PNL Volume 17 1985
RESEARCH REPORTS
19
A GENE FOR FLOWER DOUBLING IN PISUM
Gottschalk, W. Institute for Genetics
University of Bonn, Federal Republic of Germany
The flowers of the X-ray induced recessive mutant 175 of our
collection are doubled. Doubling is due both to an increase in the
number of petals in the corolla and to the formation of petal-like
organs in the staminate whorl. The later the flowers are formed the
higher is their degree of doubling. Most of the stamens have petal-like
appendices of varying size and shape. Sometimes these organs carry a
rudimentary anther with predominantly sterile pollen grains. The ovary
is mostly open; style and stigma are present but ovules are absent.
Thus, the mutant is both male and female sterile.
The gene causes an additional anomaly: from many growing points,
inflorescence-like organs develop instead of single flowers (Fig. 1).
Differentiation begins normally in the basal region of these growing
points, forming a normal calyx, a doubled corolla, and a corolla-like
staminate whorl. The pistil, however, shows a stronger reduction as
compared to the same organ in the single flowers of the mutant. It is
completely open and has a petal-like shape; only a narrow centrally lo-
cated sector consists of carpel tissue. In this way, the basic flower
of such an "inflorescence" is formed. A second t lower is produced from
the same growing point sitting on a short stalk, but there is no calyx
and no pistil in most of these apical flowers and the number of petals
and petal-like stamens is reduced.
More rarely even threeflowered inflorescences are produced from
such growing points. Their middle flower is strongly reduced, con-
sisting mostly of a single petal only. Calyx, staminate, and pistillate
cycles are lacking. Also the apical flower is reduced but not to such a
high degree. There is no calyx and the staminate and pistillate cycles
are mostly absent. The whole flower consists exclusively of petals the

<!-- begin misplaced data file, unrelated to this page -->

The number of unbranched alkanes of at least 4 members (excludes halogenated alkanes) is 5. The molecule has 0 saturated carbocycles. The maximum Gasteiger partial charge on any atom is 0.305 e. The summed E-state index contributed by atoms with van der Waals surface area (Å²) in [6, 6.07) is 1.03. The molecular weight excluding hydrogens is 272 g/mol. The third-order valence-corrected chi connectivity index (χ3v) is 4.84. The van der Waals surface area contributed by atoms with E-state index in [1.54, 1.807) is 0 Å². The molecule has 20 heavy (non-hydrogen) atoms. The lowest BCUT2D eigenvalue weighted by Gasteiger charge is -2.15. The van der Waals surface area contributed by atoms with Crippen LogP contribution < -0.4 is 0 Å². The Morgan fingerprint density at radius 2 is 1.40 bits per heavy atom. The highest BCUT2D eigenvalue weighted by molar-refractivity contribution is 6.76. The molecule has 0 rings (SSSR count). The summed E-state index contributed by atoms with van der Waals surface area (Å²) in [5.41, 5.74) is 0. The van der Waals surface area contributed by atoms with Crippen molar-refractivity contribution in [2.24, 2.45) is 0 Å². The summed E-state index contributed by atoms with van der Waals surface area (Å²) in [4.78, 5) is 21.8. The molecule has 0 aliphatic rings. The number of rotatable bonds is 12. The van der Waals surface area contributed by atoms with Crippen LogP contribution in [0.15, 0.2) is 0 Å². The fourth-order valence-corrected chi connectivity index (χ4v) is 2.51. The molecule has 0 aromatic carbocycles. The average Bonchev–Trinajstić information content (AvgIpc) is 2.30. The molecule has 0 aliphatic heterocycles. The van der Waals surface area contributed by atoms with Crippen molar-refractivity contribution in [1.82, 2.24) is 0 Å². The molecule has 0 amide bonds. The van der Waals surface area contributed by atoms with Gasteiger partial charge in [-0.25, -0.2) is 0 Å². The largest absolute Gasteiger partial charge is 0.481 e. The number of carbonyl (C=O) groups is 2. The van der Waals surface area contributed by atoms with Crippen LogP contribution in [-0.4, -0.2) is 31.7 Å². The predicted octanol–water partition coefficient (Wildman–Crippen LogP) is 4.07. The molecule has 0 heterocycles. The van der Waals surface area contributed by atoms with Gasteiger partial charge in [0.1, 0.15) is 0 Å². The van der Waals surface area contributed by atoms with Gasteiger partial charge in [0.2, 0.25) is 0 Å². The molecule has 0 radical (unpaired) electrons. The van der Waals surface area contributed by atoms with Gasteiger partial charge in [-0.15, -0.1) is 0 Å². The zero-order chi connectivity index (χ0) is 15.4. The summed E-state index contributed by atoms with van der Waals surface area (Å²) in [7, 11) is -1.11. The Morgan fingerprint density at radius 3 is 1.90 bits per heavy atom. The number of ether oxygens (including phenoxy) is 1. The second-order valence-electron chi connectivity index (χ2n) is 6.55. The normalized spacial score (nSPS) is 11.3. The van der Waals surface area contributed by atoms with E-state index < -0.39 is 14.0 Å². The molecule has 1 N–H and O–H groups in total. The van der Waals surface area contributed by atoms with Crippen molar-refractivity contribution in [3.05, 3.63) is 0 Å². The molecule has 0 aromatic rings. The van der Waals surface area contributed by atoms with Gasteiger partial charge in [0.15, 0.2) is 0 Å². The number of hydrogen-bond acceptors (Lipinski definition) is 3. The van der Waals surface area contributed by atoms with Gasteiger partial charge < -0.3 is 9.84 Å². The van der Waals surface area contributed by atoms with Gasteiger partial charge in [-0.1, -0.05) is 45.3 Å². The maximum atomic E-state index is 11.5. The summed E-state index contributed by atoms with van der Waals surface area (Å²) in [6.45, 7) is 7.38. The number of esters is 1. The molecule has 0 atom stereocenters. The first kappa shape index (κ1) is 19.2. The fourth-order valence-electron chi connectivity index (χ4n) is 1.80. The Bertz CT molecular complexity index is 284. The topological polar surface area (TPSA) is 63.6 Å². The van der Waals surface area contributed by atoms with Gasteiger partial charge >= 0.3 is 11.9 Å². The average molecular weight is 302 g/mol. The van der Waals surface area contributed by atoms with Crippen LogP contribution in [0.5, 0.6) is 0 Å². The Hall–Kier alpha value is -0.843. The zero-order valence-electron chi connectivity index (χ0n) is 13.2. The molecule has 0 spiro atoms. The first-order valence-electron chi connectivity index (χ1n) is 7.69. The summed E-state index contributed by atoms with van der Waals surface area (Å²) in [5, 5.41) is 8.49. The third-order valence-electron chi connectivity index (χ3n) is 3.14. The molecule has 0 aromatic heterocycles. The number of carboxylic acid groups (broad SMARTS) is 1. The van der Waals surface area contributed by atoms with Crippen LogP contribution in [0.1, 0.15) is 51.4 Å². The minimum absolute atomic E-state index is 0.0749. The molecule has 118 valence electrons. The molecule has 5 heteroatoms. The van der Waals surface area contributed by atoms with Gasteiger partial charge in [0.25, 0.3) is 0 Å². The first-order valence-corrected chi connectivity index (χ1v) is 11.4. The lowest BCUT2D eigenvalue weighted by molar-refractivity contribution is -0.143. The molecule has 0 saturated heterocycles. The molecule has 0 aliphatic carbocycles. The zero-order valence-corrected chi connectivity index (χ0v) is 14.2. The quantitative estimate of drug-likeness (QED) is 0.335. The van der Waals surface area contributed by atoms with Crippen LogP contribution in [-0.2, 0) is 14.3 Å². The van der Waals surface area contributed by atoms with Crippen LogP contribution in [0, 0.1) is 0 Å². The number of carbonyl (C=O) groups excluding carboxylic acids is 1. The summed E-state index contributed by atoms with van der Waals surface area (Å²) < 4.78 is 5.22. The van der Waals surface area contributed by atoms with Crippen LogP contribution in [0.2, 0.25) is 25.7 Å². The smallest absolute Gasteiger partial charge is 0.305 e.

number of which is somewhat higher than In normal pea flowers. In a few
cases, even five strongly reduced flowers were different Lated from a
single growing point. The uppermost two or three flowers of these "in-
florescences" were small, consisting only of a large number of scale
like leaflets without any specific characteristics.
The differentiation of the growing points of this mutant is a very
labile process resulting in flowers or even inflorescence-like organs
which differ from each other in many details even within the same plant.
This lability is interpreted as variable expressivity of the mutant
gene. In all those cases in which inflorescences are produced, distinct
regions of the growing points remain meristematic whereas other regions
undergo some degree of differentiation. Later these meristematic zones
produce somatic tissues in the form of small stalks. Finally, their
apical regions differentiate into flowers. As a consequence of this
"fractionated differentiation", not the usual single flowers but reduced
inflorescences arise from the respective growing points.
20 PNL Volume 17 1985 RESEARCH REPORTS
Fig. 1. Flowers of mutant 175
Left: Inflorescence with two flowers derived from
a single growing point. The calyx of the lower
flower was removed; the second flower, sitting
on a short stalk, comes from the central region
of that calyx.
Right: Inflorescence with three flowers derived
from a single growing point. Most of the lower
flower was removed. The middle flower consists
only of a single petal opposite to the leaf-
like carpel of the lowest flower. Between these
two organs, the stalk is discernible carrying
theapical flower inside the petal of the middle
flower.
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